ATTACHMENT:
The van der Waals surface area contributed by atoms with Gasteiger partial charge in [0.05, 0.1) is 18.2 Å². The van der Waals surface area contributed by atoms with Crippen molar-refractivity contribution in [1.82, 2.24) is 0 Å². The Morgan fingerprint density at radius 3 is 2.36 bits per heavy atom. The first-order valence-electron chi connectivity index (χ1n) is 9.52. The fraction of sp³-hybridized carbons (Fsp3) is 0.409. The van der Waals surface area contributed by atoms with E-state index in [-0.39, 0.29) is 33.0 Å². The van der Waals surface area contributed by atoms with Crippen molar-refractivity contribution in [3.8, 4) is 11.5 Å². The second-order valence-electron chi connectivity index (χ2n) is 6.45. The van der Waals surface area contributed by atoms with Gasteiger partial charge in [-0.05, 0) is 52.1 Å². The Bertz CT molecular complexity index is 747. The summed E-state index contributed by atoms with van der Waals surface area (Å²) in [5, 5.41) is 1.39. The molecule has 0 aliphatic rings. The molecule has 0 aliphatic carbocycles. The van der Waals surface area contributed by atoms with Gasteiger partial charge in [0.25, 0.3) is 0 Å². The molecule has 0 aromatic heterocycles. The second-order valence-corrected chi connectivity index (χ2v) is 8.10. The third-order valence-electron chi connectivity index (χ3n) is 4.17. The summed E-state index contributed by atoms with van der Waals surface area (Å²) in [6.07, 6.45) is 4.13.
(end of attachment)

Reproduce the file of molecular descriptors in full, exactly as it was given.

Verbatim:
The van der Waals surface area contributed by atoms with Gasteiger partial charge in [0.05, 0.1) is 18.2 Å². The van der Waals surface area contributed by atoms with Crippen molar-refractivity contribution in [1.82, 2.24) is 0 Å². The Morgan fingerprint density at radius 3 is 2.36 bits per heavy atom. The first-order valence-electron chi connectivity index (χ1n) is 9.52. The fraction of sp³-hybridized carbons (Fsp3) is 0.409. The van der Waals surface area contributed by atoms with E-state index in [-0.39, 0.29) is 33.0 Å². The van der Waals surface area contributed by atoms with Crippen molar-refractivity contribution in [3.8, 4) is 11.5 Å². The second-order valence-electron chi connectivity index (χ2n) is 6.45. The van der Waals surface area contributed by atoms with Gasteiger partial charge in [-0.05, 0) is 52.1 Å². The Bertz CT molecular complexity index is 747. The summed E-state index contributed by atoms with van der Waals surface area (Å²) in [5, 5.41) is 1.39. The molecule has 0 aliphatic rings. The molecule has 0 aliphatic carbocycles. The van der Waals surface area contributed by atoms with Gasteiger partial charge in [0.25, 0.3) is 0 Å². The molecule has 0 aromatic heterocycles. The second-order valence-corrected chi connectivity index (χ2v) is 8.10. The third-order valence-electron chi connectivity index (χ3n) is 4.17. The summed E-state index contributed by atoms with van der Waals surface area (Å²) in [6.07, 6.45) is 4.13.